Joy Silber, on Behalf of Herself and all Others Similarly Situated, Plaintiff-Appellee, Arthur P. Argyris, Class Member, Plaintiff-Appellant, v. Stuart P. Mabon; Dundas I. Flaherty; Eugene F. Hovanec; Ericson M. Dustan; Edwin P. Heacox; and Micropolis Corporation, Defendants-Appellees., 18 F.3d 1449 (9th Cir. 1994)
Lionel Z. Glancy, Santa Monica, CA, for plaintiff-appellant.Herbert E. Milstein, Cohen, Milstein, Hausfeld & Toll, Washington, DC (argued), and Michael S. Glassman, Clemens, Glassman and Clemens, Los Angeles, CA (signed the briefs), for plaintiff-appellee Joy Silber.William J. Meeske and Jennifer Upham Saunders, Latham & Watkins, Los Angeles, CA, for defendants-appellees.Appeal from the United States District Court for the Central District of California.Before: SNEED, THOMPSON, and RYMER, Circuit Judges.RYMER, Circuit Judge:Arthur P. Argyris was an absent member of a securities class action whose stock in Micropolis Corporation was held in street name by PaineWebber, Inc., his broker. He did not receive notice that he would be bound by a class action settlement until after the opt out date had passed. Neither the class representative, Joy Silber, nor the defendant, Micropolis Corporation, was to blame. The district court approved the settlement and entered judgment.Argyris appealed, arguing that the notice procedures approved by the district court violated his due process rights, and that the court in any event erred by refusing to allow him to opt out late. In Silber I, we remanded for the district court to determine if the notice given was the "best practicable" even though the named representative did not offer to reimburse the brokerage houses for search and handling costs associated with forwarding notice as required by In re Victor Technologies Securities Litigation, 792 F.2d 862 (9th Cir.1986). Silber v. Mabon, 957 F.2d 697 (9th Cir.1992). On remand, Judge Tashima found that the brokerage community had conformed its practice to Victor Technologies, that PaineWebber forwarded notices without having to be told that it would be reimbursed, that its forwarding costs were minimal, and that the notice was the "best practicable." Argyris does not challenge these "technological" findings on this appeal.In light of the remand, Silber I did not reach Argyris's argument that Phillips Petroleum Co. v. Shutts, 472 U.S. 797, 105 S.Ct. 2965, 86 L.Ed.2d 628 (1985), renders even the procedures approved in Victor Technologies unconstitutional unless there is actual receipt of notice. That is the issue we must now confront. We hold that Argyris's due process rights were not violated even though he did not actually receive notice of the settlement and opt out date in time to opt out before the deadline. However, we again remand because the record is insufficient for us to determine whether the district court abused its discretion by refusing to allow Argyris to opt out late, after the deadline had passed but before the settlement had been approved.1* In January 1989, Silber filed a class action complaint pursuant to Fed.R.Civ.P. 23(b)(3) against Micropolis and certain of its officers and directors, alleging securities fraud, common law fraud, and negligent misrepresentation. On July 11, 1990, Silber and Micropolis filed a stipulation of settlement and a consent order setting out the content of notices to be sent and published to class members, along with the procedures to be used for their distribution and publication.Under the order, long form notices were to be mailed first class to all "identified class members" at least sixty days prior to the October 15, 1990 hearing on the fairness of the settlement and forty days before the opt out deadline, September 25, 1990.2 For nominee accounts, the order provided that:[u]pon request, Class Counsel or the Administrator shall send to nominees ... additional copies of the mailed notice for forwarding to customers and clients who were beneficial purchasers. Alternatively, such nominees may submit a list of the names and addresses of such beneficial purchasers, in which case Class Counsel or the Administrator shall immediately forward the mailed Notice and Claim form to the beneficial purchasers.The parties also agreed that a summary notice would be published in the Wall Street Journal and the Los Angeles Times. It stated the date of the hearing and warned that "details of other significant matters" were contained in the long form notice which could be obtained by contacting the administrator whose address and phone number were listed. The notice was to be published fifty-five days before the hearing and thirty-five days before the opt out deadline.On July 20, 1990, Judge Bonner signed the consent order, finding that the proposed notice procedures were "the best notice practicable under the circumstances ... and are sufficient to comply with the requirements of FRCP 23(c)(2) and due process."On August 15, 1990, long form notices were sent to all 1,001 owners of Micropolis stock who were listed in Micropolis's own records. That same day, 288 brokerages, banks, and other nominees were sent notices and were asked either to mail the notices to beneficial owners or to provide the administrator with a list of the beneficial owners. The summary notice was published in the Journal and the Times five days later. By September 19, 1990, over 5,000 more long form notices were sent out by the administrator to people who had read the summary notice, institutions which forwarded them for distribution, or beneficial owners based on names supplied by the institutions.On August 15, the claims administrator sent a notice to PaineWebber, who was the nominee for Argyris's Micropolis stock. A month later, on September 17, PaineWebber requested 1000 more copies of the notice which were sent to its Weehawken, New Jersey office on September 25, 1990--the opt out deadline. These notices were then shipped to shareholders, including Argyris, on October 4, 1990.Argyris received his notice sometime after October 4 and well after the opt out deadline. On October 12, 1990, three days before the fairness hearing, Argyris filed a "Motion to be Excluded from the Settlement Class."On October 15, 1990, Chief Judge Real declined Argyris's request to opt out on the basis that he did not receive adequate notice. Argyris argued that he had been denied due process because the notice given to absent class members was deficient, but the court found that the notice procedures were the "best notice practicable under the circumstances" and that plaintiff's counsel had fully complied with the consent order. In passing, Chief Judge Real stated that Argyris's failure to receive timely notice was due to PaineWebber's inaction rather than any failure by the parties. On October 24, 1990, the court entered a Final Judgment of Dismissal with Prejudice which approved the settlement, dismissed the case, and permanently enjoined all class members who did not opt out from filing an action against any defendants based on any claim relinquished in the settlement.Argyris moved for reconsideration based in part on a declaration by an administrative assistant at PaineWebber which stated that she did not receive the notice until September 5, 1990. Silber responded with an affidavit by an employee of the notice administrator which indicated that notice had been mailed to PaineWebber by first class mail on August 15, 1990. Judge Letts denied the motion for reconsideration.On remand from Silber I, Judge Tashima found that the current practice in the brokerage industry is to request reimbursement for search and mailing costs after complying with the notice procedures; thus the "industry has incorporated into its business practices the requirements of In re Victor Technologies Securities Litigation and complies with notice procedures in class actions on the understanding that search and mailing costs will be reimbursed once they have been determined." The court found that PaineWebber complied with current industry practice by following the notice procedures and then seeking reimbursement. It found that the delay was not caused by a failure by the class representative to offer to pay the search costs in advance and that the search costs involved were insignificant. The court concluded that actual notice is not necessary so that the notice given was the "best practicable."The district court also found that Argyris failed to present sufficient grounds to opt out of the class or the settlement under Fed.R.Civ.P. 6, 23, or 60 and was therefore bound by the judgment. Given the posture of the case before it, the court treated Argyris's request for a late opt out as a motion to reconsider Chief Judge Real's ruling, and declined to do so because no new facts had been adduced since that ruling and Judge Letts's order declining to reconsider it.IIWe review the district court's ruling regarding notice to the class de novo. Victor Technologies, 792 F.2d at 864. Denial of Argyris's motion to opt out of the class is reviewed for abuse of discretion. In re Gypsum Antitrust Cases, 565 F.2d 1123, 1128 (9th Cir.1977).III* Silber and Micropolis first submit that we should decide only whether Judge Tashima's ruling on the Victor Technologies issue is correct, as that is the only issue on which we previously remanded. We disagree. Our earlier opinion expressly reserved the two arguments Argyris renews here: whether Shutts "renders even the procedures approved in Victor Technologies unconstitutional unless there is actual receipt of notice," Silber I, 957 F.2d at 702; and whether the district court abused its discretion in not allowing Argyris to opt out belatedly. Id. at 698. The law of the case doctrine does not preclude us from deciding these issues because they were not "decided either expressly or by necessary implication in the previous disposition." Thomas v. Bible, 983 F.2d 152, 154 (9th Cir.) (alteration and quotation marks omitted), cert. denied, --- U.S. ----, 113 S.Ct. 2443, 124 L.Ed.2d 661 (1993).BArgyris argues that the district court's approval of the class action settlement, and denial of his request to opt out, deprived him of his due process right to opt out of the class action settlement. Because he did not actually receive notice until it was too late to opt out, Argyris contends that the court should have continued the approval hearing to assure that proper notice was given, that it was error to rely on notice by publication as the "best practicable notice," and that the court should not have found that PaineWebber was at fault.We can resolve these arguments summarily. First, continuing the hearing would not have altered the fact that the opt out deadline passed before Argyris received the notice. Failing to continue the hearing was not an abuse of discretion because Argyris would still be bound unless the opt out deadline were also extended. Second, even though it would be error to rely solely on notice by publication, this is not what the district court did. Rather, it said that the mailing of over six thousand long form notices as well as publication constituted the "best notice practicable." Finally, while Chief Judge Real did comment that Argyris "has got a problem with his broker" and "may have a lawsuit against his broker," nothing in his order suggests that it was based on relieving Silber of the responsibility of notifying the members of the class.The more difficult question Argyris poses is whether Shutts requires that notice actually be received in order to afford an absent class member the opportunity to opt out. Argyris argues that since he did not actually receive the notice, even though it may otherwise have been the "best practicable," he had no chance to opt out and that depriving him of the right to opt out denied him due process. Silber and Micropolis, on the other hand, contend that Shutts does not hold that the due process right to opt out requires actual notice. Instead, they argue, the "best practicable" notice as interpreted in Victor Technologies remains the appropriate standard in street name cases.Shutts involved a multi-state class action brought in state court. The defendant contended that the "opt out" procedure provided by Kansas was not good enough, but that an "opt in" procedure was instead required to satisfy due process. The issue before the Court was whether a state could exercise jurisdiction over the claim of an absent, non-resident class action plaintiff who lacked sufficient minimum contacts with the forum to support personal jurisdiction over the defendant. In that context, the Court stated:If the forum State wishes to bind an absent plaintiff concerning a claim for money damages or similar relief at law, it must provide minimal procedural due process protection. The plaintiff must receive notice plus an opportunity to be heard and participate in the litigation, whether in person or through counsel. The notice must be the best practicable, "reasonably calculated, under all the circumstances, to apprise interested parties of the pendency of the action and afford them an opportunity to present their objections." Mullane [v. Central Hanover Bank & Trust Co., 339 U.S. 306, 314, 70 S.Ct. 652, 657, 94 L.Ed. 865 (1950) ]; cf. Eisen v. Carlisle & Jacquelin, 417 U.S. 156, 174-175 [94 S.Ct. 2140, 2151, 40 L.Ed.2d 732] (1974). The notice should describe the action and the plaintiffs' rights in it. Additionally, we hold that due process requires at a minimum that an absent plaintiff be provided with an opportunity to remove himself from the class by executing and returning an "opt out" or "request for exclusion" form to the court.472 U.S. at 811-12, 105 S.Ct. at 2974 (footnote omitted). The Court concluded that Kansas's "opt out" procedure was not pro forma and that the state therefore properly asserted personal jurisdiction over the absent plaintiffs and their claims against the defendant.We do not believe that Shutts changes the traditional standard for class notice from "best practicable" to "actually received" notice. No Rule 23(b)(3) case has so construed Shutts.3 Shutts was concerned with the different problem of implied consent to jurisdiction when a class member fails to opt out of the class. Even so, the notice obligation was defined by reference to Mullane and Eisen, neither of which requires actual receipt.Nor do we read Brown v. Ticor Title Insurance Co., 982 F.2d 386 (9th Cir.1992), cert. granted, --- U.S. ----, 114 S.Ct. 56, 26 L.Ed.2d 26 (1993), as Argyris does, to hold that an opt out notice must actually be received to provide an opportunity to opt out for purposes of due process. Relying on Shutts, we held in Brown that a judgment for injunctive relief in a class action certified under Rules 23(b)(1) and (b)(2), which do not provide for the right to opt out, could not constitutionally bar an absent but known class member's subsequent suit for money damages. Brown is distinguishable because Rule 23(b)(3), under which the Silber class was certified, requires that opt outs be allowed and, unlike Brown, Argyris chose to hold his stock in street name and was therefore not known to Silber or Micropolis. As there was no opt out notice of any sort in Brown, the "best notice practicable" was not given; here it was.We therefore conclude that the appropriate question remains, as we put it in Victor Technologies, "what notice is reasonably certain to inform the absent members of the plaintiff class," 792 F.2d at 865, and the appropriate standard is the "best notice practicable" under Eisen and Mullane. While Argyris was fortuitously unable to exercise his right to opt out in a timely fashion, that fact alone does not mean that the best practicable notice under the circumstances was not given to absent class members. As the procedures in this case for notice to beneficial owners through brokerage houses conformed to Victor Technologies, we affirm the judgment.IVArgyris's argument that the district court abused its discretion in denying his request to opt out of the class belatedly is more compelling. He points out that the Federal Rules permit a district court to extend an opt out period or grant relief from a judgment, see, e.g., Fed.R.Civ.P. 6(b)(2), 23, 60(b)(6), and that the Ninth Circuit has recognized that the district court has discretion to extend a class member's time to opt out. See Gypsum, 565 F.2d at 1128. Micropolis argues that the district court did not abuse its discretion because the notice given was the "best notice practicable." In addition, it urges that the need for finality counsels against granting a motion such as Argyris's or else, Micropolis submits, defendants would be reluctant to settle class action suits.We will only find an abuse of discretion when we have "a definite and firm conviction that the court below committed a clear error of judgment in the conclusion it reached upon weighing of the relevant factors." United States v. Plainbull, 957 F.2d 724, 725 (9th Cir.1992). This includes when the district court fails to apply the correct law, id., or when the record contains no evidence to support its decision. MGIC Indem. Corp. v. Moore, 952 F.2d 1120, 1122 (9th Cir.1991). "The scope of appellate review of the district court's disallowance of a late claim is narrow. In reviewing the court's exercise of its discretion, we are not to substitute our ideas of fairness for those of the district judge in the absence of evidence that he acted arbitrarily, and such evidence must constitute a 'clear showing' of abuse of discretion." Gypsum, 565 F.2d at 1128 (citation and quotation marks omitted).On the basis of what the record does show, we cannot conclude as a matter of law that there was no abuse of discretion. The only ground stated by Chief Judge Real for denying Argyris's motion to be excluded was that he should have seen the published notice in the Wall Street Journal. The order cannot be upheld on this reason alone because the court cannot simply rely on notice by publication. Cf. Mullane, 339 U.S. at 319, 70 S.Ct. at 659. Nor can we say, without more, that a belated opt out is never allowed so long as the notice given was the "best practicable." Gypsum says otherwise. 565 F.2d at 1125, 1128. Unless that were so, Rules 6(b)(2) and 60(b)(1) would be meaningless in a case such as this. Further, to allow Argyris to opt out in the circumstances of this case would not upset Micropolis's finality interest, as no judgment had yet been entered.Finally, it is unclear if the district court considered whether there was "excusable neglect" or good cause for the belated request such that Rules 6(b)(2) or 60(b)(1) are implicated. See, e.g., In re Four Seasons Sec. Laws Litig., 493 F.2d 1288, 1290 (10th Cir.1974) (requiring demonstration of good faith and reasonable basis for not complying within specified period). Argyris filed his "Motion to be Excluded from the Settlement Class" eight days after the notice left PaineWebber's office in New Jersey and three days before the fairness hearing, and he appeared at the hearing and asked the court to allow him to opt out on the basis that he did not receive adequate notice. This was nine days before the settlement was approved. The settlement allowed for a certain percentage of opt outs, and Argyris could have opted out without triggering its limit. Given these facts, we cannot say the court's discretion could not meaningfully be informed by such things as the degree of compliance with the best practicable notice procedures; when notice was actually received and if not timely received, why not; what caused the delay, and whose responsibility was it; how quickly the belated opt out request was made once notice was received;4 how many class members want to opt out; and whether allowing a belated opt out would affect either the settlement or finality of the judgment. We accordingly remand to give the district court an opportunity to exercise its discretion upon consideration of these or other relevant factors.Each party shall bear its own costs.AFFIRMED IN PART AND REMANDED IN PART.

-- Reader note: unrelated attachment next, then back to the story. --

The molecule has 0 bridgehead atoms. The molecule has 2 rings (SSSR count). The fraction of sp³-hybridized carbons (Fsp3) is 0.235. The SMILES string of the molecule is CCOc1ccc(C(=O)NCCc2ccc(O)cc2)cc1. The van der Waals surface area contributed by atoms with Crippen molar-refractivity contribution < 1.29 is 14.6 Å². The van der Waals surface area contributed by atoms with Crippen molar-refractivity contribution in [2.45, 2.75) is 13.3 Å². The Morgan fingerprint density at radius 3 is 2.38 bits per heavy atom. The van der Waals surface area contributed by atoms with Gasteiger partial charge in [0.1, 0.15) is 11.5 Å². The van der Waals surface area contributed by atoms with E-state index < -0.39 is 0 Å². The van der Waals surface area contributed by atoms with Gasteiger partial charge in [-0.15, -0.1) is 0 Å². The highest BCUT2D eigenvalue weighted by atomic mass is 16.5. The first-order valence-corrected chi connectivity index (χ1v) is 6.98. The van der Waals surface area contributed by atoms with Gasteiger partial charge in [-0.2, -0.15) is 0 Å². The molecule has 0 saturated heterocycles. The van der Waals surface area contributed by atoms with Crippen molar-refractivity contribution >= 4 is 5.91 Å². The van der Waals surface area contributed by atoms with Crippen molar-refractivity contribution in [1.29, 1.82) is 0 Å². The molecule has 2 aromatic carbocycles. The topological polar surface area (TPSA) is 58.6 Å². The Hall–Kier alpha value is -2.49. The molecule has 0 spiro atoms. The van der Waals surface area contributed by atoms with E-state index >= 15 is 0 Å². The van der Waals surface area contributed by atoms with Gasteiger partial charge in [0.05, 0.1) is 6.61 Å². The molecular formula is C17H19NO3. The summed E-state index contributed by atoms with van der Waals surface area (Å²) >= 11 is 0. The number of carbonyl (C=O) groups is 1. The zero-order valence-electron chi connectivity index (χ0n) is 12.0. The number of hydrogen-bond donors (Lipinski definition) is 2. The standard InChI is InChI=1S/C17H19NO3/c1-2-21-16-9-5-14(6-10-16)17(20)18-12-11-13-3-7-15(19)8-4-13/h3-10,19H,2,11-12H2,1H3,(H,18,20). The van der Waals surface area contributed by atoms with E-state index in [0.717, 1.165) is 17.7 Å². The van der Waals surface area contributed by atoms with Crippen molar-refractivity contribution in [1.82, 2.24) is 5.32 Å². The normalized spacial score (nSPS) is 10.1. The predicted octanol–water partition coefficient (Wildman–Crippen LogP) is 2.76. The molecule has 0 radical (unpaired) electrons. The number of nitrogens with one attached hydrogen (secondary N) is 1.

1 This case followed a tortuous route through the district court. After Judge Bonner approved the notice procedures, it was transferred to the calendar of Chief Judge Real, who approved the settlement and declined to permit Argyris to opt out late. The matter was then assigned to Judge Letts, who heard and denied a motion to reconsider. After remand, it was transferred again, to Judge Tashima. Judge Tashima determined the issue on which remand was ordered
2 Pursuant to Rule 23(c)(2), an absent class member must be given notice of his right to opt out of the class and to pursue his claim individually. The opt out deadline is the date by which the putative member of the class must instruct the class representative that he or she does not want to be a part of the class
3 Most post-Shutts opinions dealing with the constitutionality of class-notice procedures under Rule 23 fail to mention it, and all continue to uphold the validity of the notice procedures at issue here. For example, we applied the traditional standard under Mullane and Eisen in Victor Technologies, 792 F.2d at 866, where we held that the district court properly required the class plaintiffs to pay forwarding costs in advance in order to ensure actual notification to beneficial holders. Several other courts have, explicitly or implicitly, approved of the method of notice at issue here. See Blum v. BankAtlantic Fin. Corp., 925 F.2d 1357 (11th Cir.1991) (implicitly approving similar method; no mention of Shutts ); Mashburn v. National Healthcare, Inc., 684 F.Supp. 660, 666-67 (M.D.Ala.1988) (explicitly approving of same procedure; no mention of Shutts ); Stoller v. Baldwin-United Corp., 650 F.Supp. 341, 343-44 (S.D.Ohio 1986) (same)
4 Compare Capstar Corp. v. Pristine Indus., Inc., 768 F.Supp. 518, 521-22 (W.D.N.C.1991) (Rule 60(b) relief given from default judgment because defendant spent a lot of energy/resources responding to complaint once it learned it existed) and Mars Steel Corp. v. Continental Ill. Nat'l Bank & Trust Co. of Chicago, 120 F.R.D. 51 (N.D.Ill.1988) (Rule 6(b)(2) motion granted where movants never received notice; "excusable neglect" found) with In re VMS Sec. Litig., 145 F.R.D. 458, 462-63 (N.D.Ill.1992) (no "excusable neglect" found where class member received notice ten days prior to opt out deadline but did not return form in time)